Advocates approve of national long-term care draft standards, still worry about Manitoba seniors
'We need to stop warehousing our seniors': CanAge CEO
Eddie Calisto-Tavares used to play dominoes with her father for 90 minutes during her visits at the Maples Long Term Care Home in Winnipeg.
She says that type of resident-centred approach for care was missing before her father died during a massive COVID-19 outbreak at the personal care home from October 2020 to January 2021, which claimed the lives of 56 residents.
It's also one of the approaches Calisto-Tavares, now a vocal advocate for families with loved ones in long-term care facilities, is pleased to see after the release of a draft dedicated to national standards for these facilities on Thursday.
"I am happy to see that we do have something nationally," she said.
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In 2020, the Canadian Institute for Health Information reported that in the first few months of the pandemic, 81 per cent of the country's known COVID-19 deaths occurred within long-term care facilities and retirement homes — the highest such rate among nations in the Organization for Economic Co-operation and Development.
The Health Standards Organization technical committee, which drafted the proposed standards and included Manitoba registered nurse Joyce Kristjansson, focused on resident-centred care in the draft. It had not been updated since 2020 and includes eight new sections, 17 new clauses and 148 pieces of additional criteria.
The pandemic has unmasked deadly weaknesses not only in Manitoba's long-term care sector but across the country as well.
As of Thursday morning, 32 of the Winnipeg health region's 39 long-term care facilities were dealing with active outbreaks of COVID-19.
Standards lead to 'cautious' optimism
Laura Tamblyn Watts, founder and chief executive officer of CanAge, the national seniors' advocacy organization, believes the draft takes "a big step" toward better focus on residents post-pandemic.
The addition of a department dedicated to seniors and long-term care during a cabinet shuffle by Manitoba Premier Heather Stefanson earlier this month shows the commitment the province has on this front, Tamblyn Watts said.
"I think there's a good understanding in the province of how important the issue is. The question will be, is this government willing to put both the money and embed changes in their legislation for personal-care homes to really bring these standards in," she said.
"I'm cautiously optimistic but it is by no means a foregone conclusion."
The devastation in long-term care facilities throughout Manitoba during the pandemic has shone a spotlight on the problems the province has had for decades, she adds.
"We can no longer put up with the ideas that our vulnerable seniors may not be fed or bathed or changed or supported like we've seen over the course of COVID-19. We need to stop warehousing our seniors," Tamblyn Watts said.
"We need to make sure that people know that personal care homes are their personal homes, and that the care is only part of how they live their lives."
Two keep approaches
Two things in particular struck Calisto-Tavares as she pored through the national standards draft: staffing and resident-centred care.
She says there are "focused strategies to develop the workforce to create stability," but acknowledged there is a need for staff to have specific training on how to communicate and care for patients depending on the ailment they may have.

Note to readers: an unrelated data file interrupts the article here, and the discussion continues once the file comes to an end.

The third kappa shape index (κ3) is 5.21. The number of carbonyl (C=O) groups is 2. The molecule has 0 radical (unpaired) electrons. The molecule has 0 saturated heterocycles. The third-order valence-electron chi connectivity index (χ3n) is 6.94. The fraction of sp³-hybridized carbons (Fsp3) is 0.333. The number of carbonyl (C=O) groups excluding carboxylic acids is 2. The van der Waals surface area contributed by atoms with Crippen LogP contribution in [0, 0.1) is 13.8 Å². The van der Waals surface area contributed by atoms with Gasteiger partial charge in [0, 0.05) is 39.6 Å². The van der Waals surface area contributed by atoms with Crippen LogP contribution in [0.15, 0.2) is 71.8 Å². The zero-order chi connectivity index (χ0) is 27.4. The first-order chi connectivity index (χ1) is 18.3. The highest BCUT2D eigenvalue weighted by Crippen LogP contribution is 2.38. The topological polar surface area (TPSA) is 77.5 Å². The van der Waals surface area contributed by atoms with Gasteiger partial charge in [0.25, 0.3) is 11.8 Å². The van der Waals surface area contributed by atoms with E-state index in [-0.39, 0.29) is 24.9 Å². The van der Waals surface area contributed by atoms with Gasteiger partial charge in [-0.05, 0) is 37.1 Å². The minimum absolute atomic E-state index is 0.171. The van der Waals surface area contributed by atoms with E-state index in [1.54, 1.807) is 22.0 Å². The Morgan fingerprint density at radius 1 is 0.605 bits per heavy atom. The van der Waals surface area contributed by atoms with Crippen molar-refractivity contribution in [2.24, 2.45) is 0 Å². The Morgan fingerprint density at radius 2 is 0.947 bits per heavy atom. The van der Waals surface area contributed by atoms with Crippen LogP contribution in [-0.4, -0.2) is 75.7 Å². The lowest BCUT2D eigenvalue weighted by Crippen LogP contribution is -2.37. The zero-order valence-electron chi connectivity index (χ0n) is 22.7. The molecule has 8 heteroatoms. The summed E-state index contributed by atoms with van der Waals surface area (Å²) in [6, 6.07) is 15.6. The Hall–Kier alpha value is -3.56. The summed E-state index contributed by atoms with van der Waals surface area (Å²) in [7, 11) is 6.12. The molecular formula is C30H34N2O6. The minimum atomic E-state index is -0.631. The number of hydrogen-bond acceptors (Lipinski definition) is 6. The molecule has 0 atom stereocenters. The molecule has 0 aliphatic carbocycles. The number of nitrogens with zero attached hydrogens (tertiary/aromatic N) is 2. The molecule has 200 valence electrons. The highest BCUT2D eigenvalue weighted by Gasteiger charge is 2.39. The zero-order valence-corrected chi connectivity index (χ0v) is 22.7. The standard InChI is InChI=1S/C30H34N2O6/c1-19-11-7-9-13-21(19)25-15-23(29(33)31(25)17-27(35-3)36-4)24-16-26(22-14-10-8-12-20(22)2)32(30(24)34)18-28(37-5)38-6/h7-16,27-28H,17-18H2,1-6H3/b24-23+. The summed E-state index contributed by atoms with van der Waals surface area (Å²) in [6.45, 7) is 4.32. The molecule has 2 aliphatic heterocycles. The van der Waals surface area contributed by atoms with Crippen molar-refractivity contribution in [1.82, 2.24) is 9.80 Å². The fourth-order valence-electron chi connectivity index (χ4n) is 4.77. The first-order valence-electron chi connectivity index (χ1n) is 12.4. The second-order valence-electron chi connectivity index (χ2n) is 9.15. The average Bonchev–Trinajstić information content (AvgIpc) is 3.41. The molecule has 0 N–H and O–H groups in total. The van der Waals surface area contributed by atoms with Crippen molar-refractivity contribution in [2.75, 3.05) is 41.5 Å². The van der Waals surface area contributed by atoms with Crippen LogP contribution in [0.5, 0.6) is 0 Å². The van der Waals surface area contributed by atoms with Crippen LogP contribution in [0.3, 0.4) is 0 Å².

The document's proposal to keep track of staffing levels — albeit lacking specifics or even ratios — is important, but with Maples being a profitable personal-care home and having already provided false information pertaining to the lack of care being provided to residents, Calisto-Tavares warns issues could arise again.
"We want those statistics but Maples did not get penalized. They did not get their licence removed when they came on and they lied that they had staff," she said.
Calisto-Tavares hopes there are consequences going forward.
She also wants to know how who is accountable for the operation at a provincial level.
"You have to have at minimum a benchmark to know if you are working toward something. It's just like having a goal but we also need to have accountability," she said.
Calisto-Tavares admits her confidence in any new changes to long-term care actually being follow through on in the province is wavering.
She knows it's not going to be an easy transition, but it's one that is needed, especially once the pandemic ends.
"For a country like Canada, there should not be these cracks in the system," Calisto-Tavares said. "Our seniors deserve so much more and yet as a society we stood by and we accepted the neglect and the abuse that our seniors are suffering."
In an emailed statement to CBC News, a spokesperson from the Department of Seniors and Long-term Care says the draft report will be reviewed.
"These initiatives will continue to be supported by record provincial investments in personal care homes and resident safety, nearly a billion dollars over the past two years," the spokesperson said, adding that the federal health-care funding share currently sits at 22 per cent but needs to immediately increase to 35 per cent.
The Health Standards Organization draft standards will be open to public review for 60 days. The Canadian Standards Association's proposed standards, expected to be revealed next month, also will be subject to public input for 60 days. The final standards are expected this fall.
With files from Jill Coubrough